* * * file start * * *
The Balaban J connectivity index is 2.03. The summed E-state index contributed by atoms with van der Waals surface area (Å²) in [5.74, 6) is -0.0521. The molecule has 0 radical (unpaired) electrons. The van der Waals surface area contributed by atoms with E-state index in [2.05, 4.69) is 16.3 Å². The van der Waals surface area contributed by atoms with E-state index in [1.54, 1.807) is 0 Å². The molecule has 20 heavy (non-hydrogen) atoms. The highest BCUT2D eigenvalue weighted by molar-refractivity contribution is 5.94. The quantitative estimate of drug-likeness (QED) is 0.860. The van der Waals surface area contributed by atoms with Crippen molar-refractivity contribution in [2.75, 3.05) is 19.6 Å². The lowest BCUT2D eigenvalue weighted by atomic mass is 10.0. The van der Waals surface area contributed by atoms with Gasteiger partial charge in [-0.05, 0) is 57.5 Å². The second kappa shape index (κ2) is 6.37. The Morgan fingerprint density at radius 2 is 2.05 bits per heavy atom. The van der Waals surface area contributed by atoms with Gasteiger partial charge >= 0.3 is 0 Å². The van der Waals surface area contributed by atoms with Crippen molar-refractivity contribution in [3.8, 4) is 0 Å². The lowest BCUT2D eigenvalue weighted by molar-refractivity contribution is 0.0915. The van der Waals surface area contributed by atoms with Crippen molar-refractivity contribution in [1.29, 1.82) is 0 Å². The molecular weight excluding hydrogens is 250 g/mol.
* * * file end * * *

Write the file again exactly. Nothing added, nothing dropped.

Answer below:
The Balaban J connectivity index is 2.03. The summed E-state index contributed by atoms with van der Waals surface area (Å²) in [5.74, 6) is -0.0521. The molecule has 0 radical (unpaired) electrons. The van der Waals surface area contributed by atoms with E-state index in [2.05, 4.69) is 16.3 Å². The van der Waals surface area contributed by atoms with E-state index in [1.54, 1.807) is 0 Å². The molecule has 20 heavy (non-hydrogen) atoms. The highest BCUT2D eigenvalue weighted by molar-refractivity contribution is 5.94. The quantitative estimate of drug-likeness (QED) is 0.860. The van der Waals surface area contributed by atoms with Crippen molar-refractivity contribution in [2.75, 3.05) is 19.6 Å². The lowest BCUT2D eigenvalue weighted by atomic mass is 10.0. The van der Waals surface area contributed by atoms with Gasteiger partial charge in [-0.05, 0) is 57.5 Å². The second kappa shape index (κ2) is 6.37. The Morgan fingerprint density at radius 2 is 2.05 bits per heavy atom. The van der Waals surface area contributed by atoms with Gasteiger partial charge >= 0.3 is 0 Å². The van der Waals surface area contributed by atoms with Crippen molar-refractivity contribution in [3.8, 4) is 0 Å². The lowest BCUT2D eigenvalue weighted by molar-refractivity contribution is 0.0915. The van der Waals surface area contributed by atoms with Crippen molar-refractivity contribution in [1.29, 1.82) is 0 Å². The molecular weight excluding hydrogens is 250 g/mol.